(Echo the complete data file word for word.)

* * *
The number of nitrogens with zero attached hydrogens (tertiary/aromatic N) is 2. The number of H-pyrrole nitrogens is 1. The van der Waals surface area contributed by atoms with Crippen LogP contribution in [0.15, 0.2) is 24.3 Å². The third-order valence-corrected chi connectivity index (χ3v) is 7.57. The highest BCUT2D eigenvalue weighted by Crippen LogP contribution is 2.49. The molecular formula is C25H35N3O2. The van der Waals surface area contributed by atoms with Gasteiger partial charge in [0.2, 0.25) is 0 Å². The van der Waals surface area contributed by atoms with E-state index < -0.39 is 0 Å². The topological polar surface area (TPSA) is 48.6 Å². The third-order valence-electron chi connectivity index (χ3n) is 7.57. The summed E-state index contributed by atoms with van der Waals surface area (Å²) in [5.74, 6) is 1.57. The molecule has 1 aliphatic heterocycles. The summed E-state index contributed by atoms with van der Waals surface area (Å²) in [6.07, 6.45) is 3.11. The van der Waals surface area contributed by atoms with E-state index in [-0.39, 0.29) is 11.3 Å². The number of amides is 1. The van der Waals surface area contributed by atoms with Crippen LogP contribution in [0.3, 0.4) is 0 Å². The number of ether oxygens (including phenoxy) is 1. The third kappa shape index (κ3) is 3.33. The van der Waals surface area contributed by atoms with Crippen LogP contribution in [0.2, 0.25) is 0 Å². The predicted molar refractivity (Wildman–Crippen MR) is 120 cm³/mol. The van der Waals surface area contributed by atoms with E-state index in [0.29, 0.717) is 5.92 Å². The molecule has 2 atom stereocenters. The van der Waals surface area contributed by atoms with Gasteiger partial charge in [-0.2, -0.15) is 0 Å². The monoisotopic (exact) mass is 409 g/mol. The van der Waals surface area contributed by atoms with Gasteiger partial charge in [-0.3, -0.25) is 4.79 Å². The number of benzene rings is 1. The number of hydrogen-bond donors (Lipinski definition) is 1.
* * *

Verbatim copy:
The number of nitrogens with zero attached hydrogens (tertiary/aromatic N) is 2. The number of H-pyrrole nitrogens is 1. The van der Waals surface area contributed by atoms with Crippen LogP contribution in [0.15, 0.2) is 24.3 Å². The third-order valence-corrected chi connectivity index (χ3v) is 7.57. The highest BCUT2D eigenvalue weighted by Crippen LogP contribution is 2.49. The molecular formula is C25H35N3O2. The van der Waals surface area contributed by atoms with Gasteiger partial charge in [0.2, 0.25) is 0 Å². The van der Waals surface area contributed by atoms with E-state index < -0.39 is 0 Å². The topological polar surface area (TPSA) is 48.6 Å². The third-order valence-electron chi connectivity index (χ3n) is 7.57. The summed E-state index contributed by atoms with van der Waals surface area (Å²) in [5.74, 6) is 1.57. The molecule has 1 aliphatic heterocycles. The summed E-state index contributed by atoms with van der Waals surface area (Å²) in [6.07, 6.45) is 3.11. The van der Waals surface area contributed by atoms with E-state index in [-0.39, 0.29) is 11.3 Å². The number of amides is 1. The van der Waals surface area contributed by atoms with Crippen LogP contribution in [0.3, 0.4) is 0 Å². The number of ether oxygens (including phenoxy) is 1. The third kappa shape index (κ3) is 3.33. The van der Waals surface area contributed by atoms with Crippen LogP contribution in [0.2, 0.25) is 0 Å². The predicted molar refractivity (Wildman–Crippen MR) is 120 cm³/mol. The van der Waals surface area contributed by atoms with E-state index in [0.29, 0.717) is 5.92 Å². The molecule has 2 atom stereocenters. The van der Waals surface area contributed by atoms with Gasteiger partial charge in [-0.2, -0.15) is 0 Å². The monoisotopic (exact) mass is 409 g/mol. The van der Waals surface area contributed by atoms with Gasteiger partial charge in [-0.3, -0.25) is 4.79 Å². The number of benzene rings is 1. The number of hydrogen-bond donors (Lipinski definition) is 1.